Luciano Pavarotti, Cavaliere di Gran Croce OMRI (October 12, 1935 – September 6, 2007) was a celebrated Italian tenor in operatic music, who successfully crossed into popular music becoming one of the most beloved vocal performers. Known for his televised concerts, media appearances, and as one of The Three Tenors, Pavarotti also was noted for his charity work benefiting refugees, the Red Cross and other causes.
Cause of Death: Cancer. Age 72
While undertaking an international "farewell tour," Pavarotti was diagnosed with pancreatic cancer in July 2006. The tenor fought back against the implications of this diagnosis, undergoing major abdominal surgery and making plans for the resumption and conclusion of his singing commitments. On September 6 2007, however, in an e-mail statement, his manager, Terri Robson, wrote, "The Maestro fought a long, tough battle against the pancreatic cancer which eventually took his life. In fitting with the approach that characterized his life and work, he remained positive until finally succumbing to the last stages of his illness."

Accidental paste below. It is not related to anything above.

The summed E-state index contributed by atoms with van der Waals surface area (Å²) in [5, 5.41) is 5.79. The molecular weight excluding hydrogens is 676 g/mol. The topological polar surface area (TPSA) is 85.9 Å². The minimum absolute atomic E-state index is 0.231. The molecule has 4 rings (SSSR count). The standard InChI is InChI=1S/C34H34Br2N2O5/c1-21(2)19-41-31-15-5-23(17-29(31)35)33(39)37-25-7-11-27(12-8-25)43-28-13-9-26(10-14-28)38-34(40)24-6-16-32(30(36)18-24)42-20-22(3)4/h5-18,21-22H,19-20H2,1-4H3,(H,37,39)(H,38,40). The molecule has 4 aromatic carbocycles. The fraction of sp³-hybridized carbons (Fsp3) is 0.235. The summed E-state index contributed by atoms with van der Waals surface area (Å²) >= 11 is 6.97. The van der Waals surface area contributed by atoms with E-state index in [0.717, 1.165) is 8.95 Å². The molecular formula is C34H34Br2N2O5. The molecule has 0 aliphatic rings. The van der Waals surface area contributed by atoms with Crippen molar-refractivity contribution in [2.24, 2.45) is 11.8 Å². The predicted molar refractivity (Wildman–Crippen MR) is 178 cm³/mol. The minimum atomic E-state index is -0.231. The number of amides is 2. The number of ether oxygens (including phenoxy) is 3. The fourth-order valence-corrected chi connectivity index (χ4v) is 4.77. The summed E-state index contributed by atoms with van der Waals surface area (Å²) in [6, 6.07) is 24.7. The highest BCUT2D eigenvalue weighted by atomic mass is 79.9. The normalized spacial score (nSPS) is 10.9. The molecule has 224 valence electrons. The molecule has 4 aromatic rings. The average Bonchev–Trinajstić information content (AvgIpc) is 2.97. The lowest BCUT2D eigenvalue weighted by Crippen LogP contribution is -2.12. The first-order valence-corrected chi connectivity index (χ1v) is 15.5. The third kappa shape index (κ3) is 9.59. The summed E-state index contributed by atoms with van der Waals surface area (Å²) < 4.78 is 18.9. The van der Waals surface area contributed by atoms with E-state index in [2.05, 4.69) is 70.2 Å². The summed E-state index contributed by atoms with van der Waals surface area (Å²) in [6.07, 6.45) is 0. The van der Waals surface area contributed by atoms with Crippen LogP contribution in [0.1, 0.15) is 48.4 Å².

According to several reports, before he died the singer had reconciled with the Roman Catholic Church and received the sacrament of the Anointing of the Sick before his death.
Pavarotti’s remains were honored in Modena Cathedral. The Vienna State Opera and the Salzburg Festival Hall flew black flags in mourning. Tributes were published by many opera houses, such as London’s Royal Opera House.
Pavarotti was survived by four daughters: three, Lorenza, Cristina and Giuliana with first wife Adua, to whom he was married for 34 years; and one, Alice, with second wife Nicoletta Mantovani. At the time of his death, he had one granddaughter.